A call from the principal…

It finally happened- I got the first call of the year from our principal.  We are exactly 1 month into the school year so that is pretty good! Honestly, my reaction to the call was to laugh and in my head I thought, “Its about time they see some bad behavior”.

For new readers- my 7 year old has autism. What you need to know is that he is VERY high functioning (now) and has been in therapy since his diagnosis at 20 months old.  He is the poster-child for early intervention. Despite the fact that he was pretty non-verbal until he was 3 1/2 years old – he won’t stop talking now, lol.  Because of his therapy, he knows how to blend in and go under the radar for the most part.  So, for new people meeting him they may never notice that he has autism.

He is also at a new school this year, so the staff has no idea where he used to be and the growth he has accomplished these past few years.  He has an IEP in place and they know his diagnosis technically, but he is fully integrated into the general population- no special ed for him!  I am incredibly proud of him and the hard work he has put in to get to this place. So, even though he graduated therapy this summer, yesterday’s call reminded me that his work is not finished- we have not magically “arrived”.  He still has autism and always will.

While he looks typical I am constantly reminded that he is not just like all the other kids- he never will. I am ok with that.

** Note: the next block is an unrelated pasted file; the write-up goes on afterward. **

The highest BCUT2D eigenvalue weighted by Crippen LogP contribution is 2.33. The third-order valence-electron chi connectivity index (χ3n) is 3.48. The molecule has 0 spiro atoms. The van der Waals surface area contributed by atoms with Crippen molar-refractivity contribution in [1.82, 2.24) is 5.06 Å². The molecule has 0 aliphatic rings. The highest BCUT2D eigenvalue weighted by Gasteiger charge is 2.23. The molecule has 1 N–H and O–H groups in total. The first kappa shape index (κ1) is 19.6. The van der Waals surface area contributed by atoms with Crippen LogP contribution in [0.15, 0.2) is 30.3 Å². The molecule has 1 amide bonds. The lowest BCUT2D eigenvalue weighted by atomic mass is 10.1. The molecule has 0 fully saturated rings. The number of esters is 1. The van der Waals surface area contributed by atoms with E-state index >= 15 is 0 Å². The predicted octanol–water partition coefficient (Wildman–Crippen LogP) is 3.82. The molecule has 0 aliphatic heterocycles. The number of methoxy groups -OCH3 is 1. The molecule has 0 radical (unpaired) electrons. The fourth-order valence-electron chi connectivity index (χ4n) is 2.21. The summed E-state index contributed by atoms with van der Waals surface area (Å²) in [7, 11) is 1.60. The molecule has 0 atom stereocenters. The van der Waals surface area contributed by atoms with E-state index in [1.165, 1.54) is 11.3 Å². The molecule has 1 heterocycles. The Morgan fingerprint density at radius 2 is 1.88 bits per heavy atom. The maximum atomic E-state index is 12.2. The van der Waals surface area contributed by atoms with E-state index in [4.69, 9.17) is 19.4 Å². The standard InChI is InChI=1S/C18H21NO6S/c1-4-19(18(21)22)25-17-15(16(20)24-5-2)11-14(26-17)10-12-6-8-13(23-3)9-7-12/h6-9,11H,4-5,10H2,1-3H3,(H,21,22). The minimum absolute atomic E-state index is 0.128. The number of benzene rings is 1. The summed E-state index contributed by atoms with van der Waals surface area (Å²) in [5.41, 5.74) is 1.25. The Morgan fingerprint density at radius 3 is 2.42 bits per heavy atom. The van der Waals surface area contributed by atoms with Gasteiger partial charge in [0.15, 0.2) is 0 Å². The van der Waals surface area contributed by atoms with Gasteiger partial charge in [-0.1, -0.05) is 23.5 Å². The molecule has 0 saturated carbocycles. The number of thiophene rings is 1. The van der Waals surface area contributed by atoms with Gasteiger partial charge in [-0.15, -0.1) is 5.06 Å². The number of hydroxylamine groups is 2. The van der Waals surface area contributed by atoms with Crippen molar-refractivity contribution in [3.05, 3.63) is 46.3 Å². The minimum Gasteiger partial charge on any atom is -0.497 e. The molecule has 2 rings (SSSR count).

You may be wondering why I got a call from the school. He screamed at the PE teacher and had a full on melt-down yesterday.

Why did he have a melt-down?  Because of so many reasons that compounded throughout the day.

1- He stayed home sick the day before which threw off his weekly routine

2- He had a substitute in class

3- He had a fight with a kid on the bus

4- Finally, because the poor PE teacher was trying to show him the correct way to do a push-up and he couldn’t contain himself any longer

5- And probably a million other little sensory over-stimulations that I will never be able to comprehend

Sounds like pretty typical kid frustrations- but here is the difference…

My son doesn’t know how to communicate his frustrations effectively and when he gets overwhelmed with his emotions he literally bursts and needs a good 10-20 min of sensory deprivation to recalibrate.

So yesterday the school had to figure out really quickly how to give him what he needed- in a moment when he really struggles to communicate his needs.  I do have to brag on them a minute- they handled it really well and I am thankful for that.  But he was just a bit off the rest of the day and they really struggled with him.  I am glad these episodes are few and far between now (2 years ago they were daily!).

I will call a meeting with the school soon and we will work to create solutions to prevent these episodes in the future- once they get a chance to see what I am talking about.  I know so many parents who are afraid of IEPs and 504s, worried that their children will be treated different or singled out.  I am SO thankful for our IEP because it gives me the opportunity to educate the staff, to be apart of their team, to help advocate for my child.

Its not me against the school….

me + the school= success for my son

 


 

For those of you mom’s stuck in the trenches of fighting with the school, fighting with AEA and struggling to advocate for your children- I feel you.  I’ve been there and I have felt the struggle.  Feel free to PM me if you need help navigating this system- its so tricky sometimes.  Please know that there is HOPE!

Sweet mom of the special needs child who feels stuck in the trenches- it won’t always be this hard.  There will be a day when you feel like you can breath again!  You will find your groove and you will not just survive- you and your child will thrive because of all the hard work you both put into this journey.  I see you- I see how hard you are working.  You are not alone; you are not forgotten.

 

 

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